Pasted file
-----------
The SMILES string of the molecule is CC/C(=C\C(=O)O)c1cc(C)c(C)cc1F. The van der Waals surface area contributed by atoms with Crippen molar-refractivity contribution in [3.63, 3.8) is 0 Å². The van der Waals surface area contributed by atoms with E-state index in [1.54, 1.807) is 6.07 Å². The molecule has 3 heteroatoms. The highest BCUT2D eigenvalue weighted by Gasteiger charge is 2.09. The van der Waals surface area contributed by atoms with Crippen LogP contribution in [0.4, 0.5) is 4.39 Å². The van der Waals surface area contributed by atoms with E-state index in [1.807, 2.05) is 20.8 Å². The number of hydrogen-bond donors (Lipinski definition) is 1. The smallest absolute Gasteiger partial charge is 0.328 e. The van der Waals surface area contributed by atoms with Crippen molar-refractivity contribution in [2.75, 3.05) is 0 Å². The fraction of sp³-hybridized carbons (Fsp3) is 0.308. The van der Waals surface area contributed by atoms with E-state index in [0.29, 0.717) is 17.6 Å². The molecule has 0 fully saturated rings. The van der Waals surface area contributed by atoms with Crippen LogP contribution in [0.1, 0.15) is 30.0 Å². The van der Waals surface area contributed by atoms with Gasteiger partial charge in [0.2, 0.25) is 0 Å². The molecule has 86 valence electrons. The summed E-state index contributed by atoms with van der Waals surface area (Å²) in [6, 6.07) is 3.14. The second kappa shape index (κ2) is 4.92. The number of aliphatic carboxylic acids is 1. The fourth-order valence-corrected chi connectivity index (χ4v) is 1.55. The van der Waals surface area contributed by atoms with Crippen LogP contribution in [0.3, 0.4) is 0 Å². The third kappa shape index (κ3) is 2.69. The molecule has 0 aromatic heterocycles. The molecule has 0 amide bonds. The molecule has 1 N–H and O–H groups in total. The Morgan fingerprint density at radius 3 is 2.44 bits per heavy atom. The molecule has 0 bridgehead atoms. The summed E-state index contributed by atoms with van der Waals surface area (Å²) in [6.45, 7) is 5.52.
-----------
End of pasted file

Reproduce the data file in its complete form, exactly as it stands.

The SMILES string of the molecule is CC/C(=C\C(=O)O)c1cc(C)c(C)cc1F. The van der Waals surface area contributed by atoms with Crippen molar-refractivity contribution in [3.63, 3.8) is 0 Å². The van der Waals surface area contributed by atoms with E-state index in [1.54, 1.807) is 6.07 Å². The molecule has 3 heteroatoms. The highest BCUT2D eigenvalue weighted by Gasteiger charge is 2.09. The van der Waals surface area contributed by atoms with Crippen LogP contribution in [0.4, 0.5) is 4.39 Å². The van der Waals surface area contributed by atoms with E-state index in [1.807, 2.05) is 20.8 Å². The number of hydrogen-bond donors (Lipinski definition) is 1. The smallest absolute Gasteiger partial charge is 0.328 e. The van der Waals surface area contributed by atoms with Crippen molar-refractivity contribution in [2.75, 3.05) is 0 Å². The fraction of sp³-hybridized carbons (Fsp3) is 0.308. The van der Waals surface area contributed by atoms with E-state index in [0.29, 0.717) is 17.6 Å². The molecule has 0 fully saturated rings. The van der Waals surface area contributed by atoms with Crippen LogP contribution in [0.1, 0.15) is 30.0 Å². The van der Waals surface area contributed by atoms with Gasteiger partial charge in [0.2, 0.25) is 0 Å². The molecule has 86 valence electrons. The summed E-state index contributed by atoms with van der Waals surface area (Å²) in [6, 6.07) is 3.14. The second kappa shape index (κ2) is 4.92. The number of aliphatic carboxylic acids is 1. The fourth-order valence-corrected chi connectivity index (χ4v) is 1.55. The van der Waals surface area contributed by atoms with Crippen LogP contribution in [0.3, 0.4) is 0 Å². The third kappa shape index (κ3) is 2.69. The molecule has 0 aromatic heterocycles. The molecule has 0 amide bonds. The molecule has 1 N–H and O–H groups in total. The Morgan fingerprint density at radius 3 is 2.44 bits per heavy atom. The molecule has 0 bridgehead atoms. The summed E-state index contributed by atoms with van der Waals surface area (Å²) in [6.45, 7) is 5.52.